2. The need to widen the wheelbase, a challenge for a wagon-building enterprise.

Wheelset changeover at Kars does not fully address the problem of the break between the Russian 1520-mm gauge and the European 1,435-mm gauge, as the distance between the freight car body and the station platform does not allow a 1,520-mm train to go through a number of sections in Turkey and Irans inland even on a 1,435-mm bogie. By and large, a wagon-building factory is needed, in order to produce additional wagons catered to the standards of the railroads of Turkey and Iran. In this regard, possible commissioning of a wagon-building plant in Sumgait, Azerbaijan, is discussed now and then.

The investments mentioned by Ilham Aliyev will probably be channeled to the project of a 1,520-mm track gauge to Kars from the border with Georgia, including the construction of a customs and a warehouse terminals. Once the project is completed, the trains will not be delayed at the Turkish-Georgian border, but will go directly to the country, where the consignees will decide on their distribution. A similar terminal for the Turkish track could be built in Georgia. Azerbaijan has actually implemented the same thing in Astara, Iran, a few kilometers from the border, where a large terminal for cargo handling, including grain, has been built.

Russian Interest in the Zangezur Corridor

For a number of reasons, development of the Zangezur Corridor was overshadowed by the political confrontation caused by a systemic crisis of the Armenian political field. The agenda of the trilateral working group on transport and communications, which consists of deputy prime ministers of Russia, Armenia and Azerbaijan, was put on the back burner. 

Meanwhile, development of this route is probably a focal subject for Russia's economic interests in the region in the post-conflict period. The fact is that the opening of the Zangezur Corridor and smooth operations of the Julfa railway hub would allow Russia not only to adapt effortlessly to the new realities of the hybrid war with the Euro-Atlantic alliance, but also to translate its macroeconomic interests in Armenia and Azerbaijan to a new and higher level, in particular: 

  • To restore end-to-end rail communications to the Persian Gulf;
  • To unlock the potential of Russia's South Caucasus Railway (SCR), currently trapped inside Armenia; 
  • To use the future growth of the Armenian and current growth of the Azerbaijani economy to expand transregional trade and industrial integration projects along the INSTC;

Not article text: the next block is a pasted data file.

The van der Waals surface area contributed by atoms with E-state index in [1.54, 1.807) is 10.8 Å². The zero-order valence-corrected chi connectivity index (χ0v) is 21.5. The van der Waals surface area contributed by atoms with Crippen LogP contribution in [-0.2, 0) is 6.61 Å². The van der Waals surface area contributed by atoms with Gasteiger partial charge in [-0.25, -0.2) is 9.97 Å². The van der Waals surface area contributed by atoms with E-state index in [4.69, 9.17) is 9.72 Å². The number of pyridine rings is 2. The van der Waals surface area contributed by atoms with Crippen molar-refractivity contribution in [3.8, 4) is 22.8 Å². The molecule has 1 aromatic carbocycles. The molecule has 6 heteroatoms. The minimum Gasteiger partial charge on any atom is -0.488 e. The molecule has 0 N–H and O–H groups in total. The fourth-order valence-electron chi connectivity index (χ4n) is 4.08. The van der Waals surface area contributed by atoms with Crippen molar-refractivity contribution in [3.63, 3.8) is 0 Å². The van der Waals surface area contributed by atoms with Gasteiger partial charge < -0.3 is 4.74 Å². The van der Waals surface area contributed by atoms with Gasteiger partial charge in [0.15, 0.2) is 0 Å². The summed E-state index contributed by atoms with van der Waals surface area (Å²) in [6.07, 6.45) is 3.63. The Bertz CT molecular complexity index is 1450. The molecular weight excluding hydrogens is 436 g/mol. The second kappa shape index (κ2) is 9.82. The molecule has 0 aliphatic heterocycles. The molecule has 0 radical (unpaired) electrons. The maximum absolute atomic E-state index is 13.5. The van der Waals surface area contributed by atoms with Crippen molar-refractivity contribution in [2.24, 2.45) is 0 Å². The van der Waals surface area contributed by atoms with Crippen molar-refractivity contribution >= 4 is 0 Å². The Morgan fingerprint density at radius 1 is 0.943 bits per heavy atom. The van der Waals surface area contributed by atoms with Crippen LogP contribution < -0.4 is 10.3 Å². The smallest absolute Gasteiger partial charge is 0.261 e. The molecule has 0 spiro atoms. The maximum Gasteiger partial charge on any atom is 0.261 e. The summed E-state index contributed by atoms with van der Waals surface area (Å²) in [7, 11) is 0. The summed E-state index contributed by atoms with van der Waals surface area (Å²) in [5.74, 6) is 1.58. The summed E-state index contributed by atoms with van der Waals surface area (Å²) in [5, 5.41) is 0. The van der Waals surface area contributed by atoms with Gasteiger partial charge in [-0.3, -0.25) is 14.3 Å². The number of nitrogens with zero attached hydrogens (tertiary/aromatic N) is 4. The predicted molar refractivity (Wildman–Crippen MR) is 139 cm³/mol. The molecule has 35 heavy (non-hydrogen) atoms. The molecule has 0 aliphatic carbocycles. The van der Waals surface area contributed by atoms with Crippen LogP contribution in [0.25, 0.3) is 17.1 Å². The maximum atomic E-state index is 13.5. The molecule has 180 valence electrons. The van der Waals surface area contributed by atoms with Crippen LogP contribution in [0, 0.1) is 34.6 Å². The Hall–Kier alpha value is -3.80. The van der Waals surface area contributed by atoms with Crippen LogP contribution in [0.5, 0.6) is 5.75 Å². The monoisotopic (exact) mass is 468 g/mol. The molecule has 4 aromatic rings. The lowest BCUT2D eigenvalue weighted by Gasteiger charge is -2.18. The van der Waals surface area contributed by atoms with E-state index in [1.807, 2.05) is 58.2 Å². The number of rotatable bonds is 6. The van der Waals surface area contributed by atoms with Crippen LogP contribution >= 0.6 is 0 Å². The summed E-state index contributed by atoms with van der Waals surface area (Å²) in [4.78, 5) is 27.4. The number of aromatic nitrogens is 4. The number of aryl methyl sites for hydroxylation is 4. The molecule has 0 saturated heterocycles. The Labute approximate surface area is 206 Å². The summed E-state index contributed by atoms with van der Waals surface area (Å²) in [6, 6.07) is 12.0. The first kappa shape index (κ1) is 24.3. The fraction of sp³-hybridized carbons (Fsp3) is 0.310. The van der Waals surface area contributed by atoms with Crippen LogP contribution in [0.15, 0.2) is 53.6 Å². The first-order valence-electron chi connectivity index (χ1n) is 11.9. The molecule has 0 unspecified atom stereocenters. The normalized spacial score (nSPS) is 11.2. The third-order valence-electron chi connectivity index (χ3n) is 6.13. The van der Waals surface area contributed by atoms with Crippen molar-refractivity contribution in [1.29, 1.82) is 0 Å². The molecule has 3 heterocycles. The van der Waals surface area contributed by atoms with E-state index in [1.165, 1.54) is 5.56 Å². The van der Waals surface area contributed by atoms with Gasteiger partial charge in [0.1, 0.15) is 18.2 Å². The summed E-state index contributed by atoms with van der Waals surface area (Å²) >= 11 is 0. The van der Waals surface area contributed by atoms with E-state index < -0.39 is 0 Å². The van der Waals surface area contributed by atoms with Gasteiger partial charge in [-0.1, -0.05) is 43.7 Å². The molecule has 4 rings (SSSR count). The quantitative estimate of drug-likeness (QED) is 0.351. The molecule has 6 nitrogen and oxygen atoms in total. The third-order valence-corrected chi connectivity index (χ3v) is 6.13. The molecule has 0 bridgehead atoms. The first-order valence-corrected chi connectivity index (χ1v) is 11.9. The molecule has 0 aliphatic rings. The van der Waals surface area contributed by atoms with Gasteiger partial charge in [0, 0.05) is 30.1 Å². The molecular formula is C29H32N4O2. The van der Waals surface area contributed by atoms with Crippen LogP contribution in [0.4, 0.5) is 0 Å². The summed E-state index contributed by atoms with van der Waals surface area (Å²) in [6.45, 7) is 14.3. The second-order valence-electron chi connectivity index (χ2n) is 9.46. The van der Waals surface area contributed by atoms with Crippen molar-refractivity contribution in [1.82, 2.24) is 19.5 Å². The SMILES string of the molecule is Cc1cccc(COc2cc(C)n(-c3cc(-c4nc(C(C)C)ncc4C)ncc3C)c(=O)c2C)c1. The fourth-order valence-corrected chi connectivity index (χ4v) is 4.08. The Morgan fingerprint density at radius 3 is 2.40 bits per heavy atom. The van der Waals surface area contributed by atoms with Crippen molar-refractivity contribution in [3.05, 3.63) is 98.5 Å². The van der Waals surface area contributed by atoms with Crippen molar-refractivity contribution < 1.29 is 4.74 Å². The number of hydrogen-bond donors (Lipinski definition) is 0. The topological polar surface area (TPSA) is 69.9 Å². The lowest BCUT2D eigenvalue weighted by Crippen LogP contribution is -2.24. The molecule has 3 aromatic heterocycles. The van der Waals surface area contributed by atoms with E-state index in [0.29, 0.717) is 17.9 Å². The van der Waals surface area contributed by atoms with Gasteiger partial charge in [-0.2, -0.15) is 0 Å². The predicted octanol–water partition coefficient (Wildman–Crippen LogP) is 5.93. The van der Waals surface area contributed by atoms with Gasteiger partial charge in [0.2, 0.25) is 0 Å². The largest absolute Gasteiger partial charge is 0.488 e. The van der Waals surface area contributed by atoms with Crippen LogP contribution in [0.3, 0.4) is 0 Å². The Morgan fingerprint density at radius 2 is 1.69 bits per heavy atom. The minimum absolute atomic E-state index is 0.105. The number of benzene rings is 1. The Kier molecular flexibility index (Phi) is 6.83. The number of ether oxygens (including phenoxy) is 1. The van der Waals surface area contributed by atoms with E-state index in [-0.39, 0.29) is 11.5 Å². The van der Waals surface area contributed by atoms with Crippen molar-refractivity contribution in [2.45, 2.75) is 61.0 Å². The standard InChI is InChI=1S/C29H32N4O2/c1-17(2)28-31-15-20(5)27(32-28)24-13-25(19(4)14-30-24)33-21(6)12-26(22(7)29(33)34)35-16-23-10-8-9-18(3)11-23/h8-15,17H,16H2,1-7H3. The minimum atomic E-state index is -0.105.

• To increase cargo flows with Turkey and Azerbaijan, due to a growth of the regional industrial base (from agriculture to the mining sector).

Now let us try and discuss these items in more detail.

By and large, the launch of the Zangezur Corridor will offer a solution to the problem of Russian exports to the Indian Ocean basin. Naturally, it does not mean that the Persian Gulf will see flows of grain, timber, metals, fuel and lubricants, Russias main export commodities, in a matter of three years. But once the corridor has been opened, and even before that, while it is still being launched, projects of new powerful port terminals will emerge, which will be competitive and alternative to marine shipments across the Caspian Sea.

The slowdown in the development of the INSTC in the Iranian part of the route in previous years was caused by a range of traditional factors inherent in Iranian governance and also by a delay in the implementation of international agreements that have not come into full force because of the risk of sanctions that could be imposed on businesses, insurance firms and banks. There are still difficulties in overcoming these factors, and the situation is becoming even more complicated this time because of anti-Russian sanctions.

Iran estimates investments in the construction of the Qazvin Rasht Astara railway, which could exceed 350 km, at about $400 million. The most problematic part is the Rasht Astara section (172 km), where full-scale construction is still at the initial stage. So far in their trilateral negotiations, Russia, Azerbaijan and Iran have failed to arrive at a clear-cut model for future operation of the route. In return for investments, Moscow and Baku would like to get a long-term concession. Tehran consents only to balanced admission of all carriers, regardless of the respective amounts of investment. That said, Iran is ready to purchase the equipment and the rolling stock.

Naturally, the Zangezur Corridor will also require investments, and, afterwards, upgrade of the existing mainline to the South, subject to relevant arrangements with Tehran. However, it would be easier to do this with the railroad already in operation in Iran than with a new one that has not been built yet.